Kendra Lyn, NBC 5
Dallas County health officials say with an increase in flu numbers, immunizations may soon be harder to find.
As Dallas County prepares for what could be a nasty flu season, health experts are expecting a shortage of flu shots.
The latest information from the Dallas County Health Department shows in three weeks the number of flu cases has tripled in Dallas County.
Commissioners hope if residents haven’t gotten a flu shot already, the increased cases will prompt people to roll up their sleeves.
“I’ve had my shot. It’s not that painful,” says Judge Clay Jenkins. Jenkins is trying to set the example for everyone to get a flu shot. “It’s not too late to get a flu shot, if you get a flu shot today, you'll begin having protection from the flu within three days,” Jenkins said.
But don’t wait too long to get a shot. Dallas County Health Director Zachary Thompson says the department started with more than 10,000 doses a couple months ago and has been giving away free shots to those who financially qualify. Now, the department's down to just 3,000 shots.
“You’re going to run out, because there's just not enough flu vaccine out there that's manufactured. In January, when people say, ‘Now I'm to get the flu shot,’ it's going to be very tough,” Thompson said.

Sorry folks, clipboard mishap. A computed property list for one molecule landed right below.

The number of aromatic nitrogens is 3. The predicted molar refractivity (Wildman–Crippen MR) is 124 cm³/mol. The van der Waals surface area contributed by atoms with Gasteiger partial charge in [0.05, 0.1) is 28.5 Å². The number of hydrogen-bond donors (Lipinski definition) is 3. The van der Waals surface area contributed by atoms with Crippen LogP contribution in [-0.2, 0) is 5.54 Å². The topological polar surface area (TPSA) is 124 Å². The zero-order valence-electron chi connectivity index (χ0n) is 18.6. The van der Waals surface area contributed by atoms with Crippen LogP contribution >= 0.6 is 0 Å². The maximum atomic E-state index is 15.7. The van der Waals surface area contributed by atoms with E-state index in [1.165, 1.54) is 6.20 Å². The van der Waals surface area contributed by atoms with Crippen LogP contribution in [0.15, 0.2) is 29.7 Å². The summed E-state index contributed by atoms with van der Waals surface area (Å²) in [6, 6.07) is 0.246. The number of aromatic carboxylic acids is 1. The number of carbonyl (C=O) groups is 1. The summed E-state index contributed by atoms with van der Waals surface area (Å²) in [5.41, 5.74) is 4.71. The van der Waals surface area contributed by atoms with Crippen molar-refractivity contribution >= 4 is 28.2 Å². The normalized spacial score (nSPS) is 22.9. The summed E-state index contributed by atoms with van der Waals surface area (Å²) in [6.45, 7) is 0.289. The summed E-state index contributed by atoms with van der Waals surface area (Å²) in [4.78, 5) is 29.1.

Flu season is just now ramping up in December and can last through February, even longer. At least 50 people have been hospitalized so far this season in Dallas County. One person died in October from a flu-related illness.
“We’re seeing a big uptick over the last two weeks in pretty serious flu cases. The flu is a killer the flu takes lives every year,” said Jenkins.
The latest Dallas County Health Department information shows the week of November 16, 19 people tested positive for either Influenza A or B. The next week the number doubled to 41. By the week of November 30 the number had climbed to 67. The county has yet to release numbers for December.
Leaders say it's up to everyone to help stop the flu from spreading any faster.
“We feel it's going to be a pretty challenging season,” said Commissioner John Wiley Price. “ I think we just kind of say it's the flu. Flu has been known to be pretty devastating, so you don't take any chances. It’s contagious. If you're sick, stay home.”
The health director says check with your pharmacy or physician about their shot supply. Thompson says finding a flu vaccination in January could be like finding a needle in a haystack.
The county offers free flu shots for qualified residents, including children who are covered under the Texas Vaccines For Children program. Click here for more information on that program.
NBC 5's Kendra Lyn contributed to this report.